At the time the petition was filed, Robert S. McDaniel, Jr. (Mr. McDaniel) and W. Jane McDaniel (Ms. McDaniel), lived in Sarasota, Florida.

Mr. McDaniel is a practicing attorney who has been specializing in real estate matters since 1969. In 1981, he and seven other individuals, including George Palermo (Mr. Palermo) and Brent Parker (Mr. Parker), formed the Second Street Partnership (Second Street or partnership) and became general partners thereof in order to, inter alia, purchase, develop, and hold for rental income a specified real property located in Sarasota, Florida (Second Street real property). The Second Street partnership agreement provided that each of its eight partners was to contribute capital, own partnership assets, and share in partnership profits and losses in equal proportions.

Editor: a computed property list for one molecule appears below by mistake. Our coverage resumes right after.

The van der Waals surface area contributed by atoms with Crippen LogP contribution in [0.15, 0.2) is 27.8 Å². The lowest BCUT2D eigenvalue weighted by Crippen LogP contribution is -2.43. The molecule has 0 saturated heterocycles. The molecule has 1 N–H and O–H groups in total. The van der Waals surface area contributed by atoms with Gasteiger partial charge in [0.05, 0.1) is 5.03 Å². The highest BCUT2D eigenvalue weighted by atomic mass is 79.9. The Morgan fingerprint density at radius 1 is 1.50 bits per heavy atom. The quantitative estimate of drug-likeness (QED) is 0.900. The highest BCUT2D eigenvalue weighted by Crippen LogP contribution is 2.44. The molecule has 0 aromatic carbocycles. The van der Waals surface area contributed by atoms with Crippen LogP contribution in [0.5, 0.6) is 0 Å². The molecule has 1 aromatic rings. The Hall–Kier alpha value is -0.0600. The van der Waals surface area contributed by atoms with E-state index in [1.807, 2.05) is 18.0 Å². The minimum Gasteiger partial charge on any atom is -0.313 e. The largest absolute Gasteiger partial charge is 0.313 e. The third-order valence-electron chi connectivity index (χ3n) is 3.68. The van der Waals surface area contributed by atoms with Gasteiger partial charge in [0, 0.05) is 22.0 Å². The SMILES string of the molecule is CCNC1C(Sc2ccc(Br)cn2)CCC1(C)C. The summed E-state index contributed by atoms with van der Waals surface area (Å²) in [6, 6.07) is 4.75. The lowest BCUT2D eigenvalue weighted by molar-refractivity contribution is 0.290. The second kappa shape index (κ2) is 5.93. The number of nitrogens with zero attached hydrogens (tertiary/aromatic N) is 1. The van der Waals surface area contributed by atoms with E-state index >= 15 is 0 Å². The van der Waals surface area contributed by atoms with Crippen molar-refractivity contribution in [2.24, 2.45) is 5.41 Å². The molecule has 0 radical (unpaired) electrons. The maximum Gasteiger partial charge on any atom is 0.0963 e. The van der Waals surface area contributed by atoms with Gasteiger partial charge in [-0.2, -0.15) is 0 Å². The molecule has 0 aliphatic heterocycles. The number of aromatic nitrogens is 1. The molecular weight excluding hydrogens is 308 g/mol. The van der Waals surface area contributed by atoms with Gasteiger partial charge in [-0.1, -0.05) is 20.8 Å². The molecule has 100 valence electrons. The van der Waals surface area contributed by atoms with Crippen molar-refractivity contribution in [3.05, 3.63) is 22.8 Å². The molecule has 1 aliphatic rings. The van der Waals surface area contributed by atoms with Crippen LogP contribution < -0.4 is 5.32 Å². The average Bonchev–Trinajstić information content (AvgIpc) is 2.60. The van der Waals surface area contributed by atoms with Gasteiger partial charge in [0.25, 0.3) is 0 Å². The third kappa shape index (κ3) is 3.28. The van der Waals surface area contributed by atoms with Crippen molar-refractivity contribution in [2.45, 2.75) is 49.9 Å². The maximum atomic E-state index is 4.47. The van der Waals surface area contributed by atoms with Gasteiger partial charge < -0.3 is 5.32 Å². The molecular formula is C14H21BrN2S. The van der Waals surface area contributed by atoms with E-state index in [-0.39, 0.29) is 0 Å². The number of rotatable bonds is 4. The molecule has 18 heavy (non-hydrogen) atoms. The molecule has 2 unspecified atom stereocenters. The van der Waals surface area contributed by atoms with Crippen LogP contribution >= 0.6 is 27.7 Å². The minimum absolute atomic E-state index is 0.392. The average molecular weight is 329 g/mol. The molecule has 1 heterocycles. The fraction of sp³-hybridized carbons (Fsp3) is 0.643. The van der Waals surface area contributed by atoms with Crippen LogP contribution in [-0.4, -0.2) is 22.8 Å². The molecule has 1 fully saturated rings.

On April 12, 1985, Second Street borrowed $625,000 from the National Bank of Sarasota, which was evidenced by a note (1985 note). As security for that note, on the same date Second Street mortgaged the Second Street real property (Second Street mortgage) to the National Bank of Sarasota. The Second Street mortgage, which Mr. McDaniel signed, provided in pertinent part:

9. That the said Lender may, from time to time, extend the time of payment of said Note to subsequent owners of said lands and Premises, without notice to or request from the makers of said Note, and any such extension of time of payment shall not release the makers from liability on said Note.

* * * * * * *